Jack Northrop’s Aviation Legacy

Jack Northrop (born John Knudsen Northrop) was fascinated with airplanes from a young age. After his high school graduation Jack Northrop worked as a garage mechanic and later as an architectural draftsman. The skills he learned at these two jobs proved to be most beneficial to him as he carved a memorable career as a skilled and inventive designer.

The Loughead brothers (later Lockheed) gave Jack Northrop his first job in aviation and he designed their F-1, a large 10-seater aircraft, as well as a two-seater sports bi-plane. The single-engine Lockheed Vega was largely designed by Northrop and proved to be very profitable for the company. The working relationship between Lockheed and Northrop came to an end when he wanted to move ahead with innovative designs, but they were content with manufacturing the Vega.

Northtrop went into partnership with Kenneth Jay and formed the Avion Corporation. He moved ahead with the development of a flying wing aircraft in which the wings virtually form the entire airplane, sweeping back from the centre of the aircraft. The fuselage was a very narrow centre section joining the wings without any seams. The principles of this revolutionary design continue to be used in present military stealth aircraft. Unfortunately, the first flying wing aircraft that Northrop built proved to be difficult to control, however he remained convinced that flying wing was the way to go for higher performance through aerodynamic efficiency.

Through the years of the Great Depression, Avion Corporation was absorbed by a larger corporation and Northrop worked for different aviation companies until he partnered with Donald Douglas in 1932 and formed the Northrop Corporation. Northrop’s multi-cellular wing structure design was used on many of the early passenger airplanes, notably the famous DC-3. For various reasons the business partnership with Donald Douglas went sour and Douglas bought Northrop’s share of Northrop Corporation which he later dissolved.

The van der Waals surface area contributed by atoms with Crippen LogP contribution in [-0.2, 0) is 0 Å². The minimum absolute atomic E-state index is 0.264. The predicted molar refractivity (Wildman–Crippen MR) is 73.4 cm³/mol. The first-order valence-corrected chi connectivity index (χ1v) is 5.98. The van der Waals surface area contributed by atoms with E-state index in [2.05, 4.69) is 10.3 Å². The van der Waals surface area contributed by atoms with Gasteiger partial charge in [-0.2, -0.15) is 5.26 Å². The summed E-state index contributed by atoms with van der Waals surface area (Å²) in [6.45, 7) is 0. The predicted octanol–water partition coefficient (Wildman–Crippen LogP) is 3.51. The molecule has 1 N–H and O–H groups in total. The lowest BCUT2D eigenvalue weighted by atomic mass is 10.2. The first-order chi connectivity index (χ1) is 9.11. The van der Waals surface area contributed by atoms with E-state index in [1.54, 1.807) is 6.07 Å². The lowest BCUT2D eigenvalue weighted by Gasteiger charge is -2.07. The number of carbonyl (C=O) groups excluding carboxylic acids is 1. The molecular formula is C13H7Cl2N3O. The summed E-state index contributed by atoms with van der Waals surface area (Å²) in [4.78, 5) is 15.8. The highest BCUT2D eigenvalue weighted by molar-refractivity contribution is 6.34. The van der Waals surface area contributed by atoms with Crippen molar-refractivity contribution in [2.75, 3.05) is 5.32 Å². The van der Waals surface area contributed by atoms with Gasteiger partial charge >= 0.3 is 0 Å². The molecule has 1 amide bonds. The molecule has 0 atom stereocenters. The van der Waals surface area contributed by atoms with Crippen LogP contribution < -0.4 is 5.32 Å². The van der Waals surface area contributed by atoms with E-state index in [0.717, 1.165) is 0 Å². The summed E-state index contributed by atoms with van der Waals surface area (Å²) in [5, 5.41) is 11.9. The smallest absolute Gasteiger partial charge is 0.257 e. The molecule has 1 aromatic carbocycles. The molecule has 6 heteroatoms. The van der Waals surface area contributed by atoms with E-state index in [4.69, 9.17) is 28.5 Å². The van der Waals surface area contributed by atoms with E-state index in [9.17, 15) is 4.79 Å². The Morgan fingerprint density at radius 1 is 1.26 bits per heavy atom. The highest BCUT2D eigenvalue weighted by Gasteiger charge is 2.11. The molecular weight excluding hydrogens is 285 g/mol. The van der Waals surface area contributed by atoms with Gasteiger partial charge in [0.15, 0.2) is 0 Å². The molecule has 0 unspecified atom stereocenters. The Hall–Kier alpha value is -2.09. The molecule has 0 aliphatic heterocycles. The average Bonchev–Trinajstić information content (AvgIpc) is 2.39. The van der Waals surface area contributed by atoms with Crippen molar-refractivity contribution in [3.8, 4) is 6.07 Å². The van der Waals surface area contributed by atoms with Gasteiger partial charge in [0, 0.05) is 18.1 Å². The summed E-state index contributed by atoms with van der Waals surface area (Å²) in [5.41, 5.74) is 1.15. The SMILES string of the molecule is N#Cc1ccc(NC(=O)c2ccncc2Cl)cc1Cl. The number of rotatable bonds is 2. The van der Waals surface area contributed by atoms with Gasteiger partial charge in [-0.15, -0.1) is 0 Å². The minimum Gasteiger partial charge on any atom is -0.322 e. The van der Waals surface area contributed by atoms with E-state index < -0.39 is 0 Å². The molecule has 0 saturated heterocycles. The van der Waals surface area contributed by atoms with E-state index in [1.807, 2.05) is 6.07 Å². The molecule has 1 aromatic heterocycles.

Jack Northrop went on to found Northrop Aircraft Inc. which manufactured numerous aircraft during the World War II, giving Northrop the finances he needed to pursue his passion for aircraft research and development. Together with Dr. Theodore von Karman, Dr. William R. Sears and Walter J. Cerny, Northrop conducted extensive wind tunnel tests on flying wing models which proved that an all-wing design was capable of flying successfully. This led to the development of the N-1M which then led to the giant flying wing bomber, the XB-35.

The military placed orders for Northrop’s airplanes, but due to problems encountered in production and test-flights, the planes did not take to the air until 1946. More aircraft ordered by the military were only delivered in May 1948, but by then the jet age had begun, leaving other aircraft behind. The military contracts were cancelled and Northrop’s revolutionary flying wing bomber concept was shelved until nearly 40 years later when the Northrop Grumman B-2 Spirit stealth flying wing bomber appeared.

Jack Northrop died on 18 February 1981 having made an indelible impression on the world of military aviation.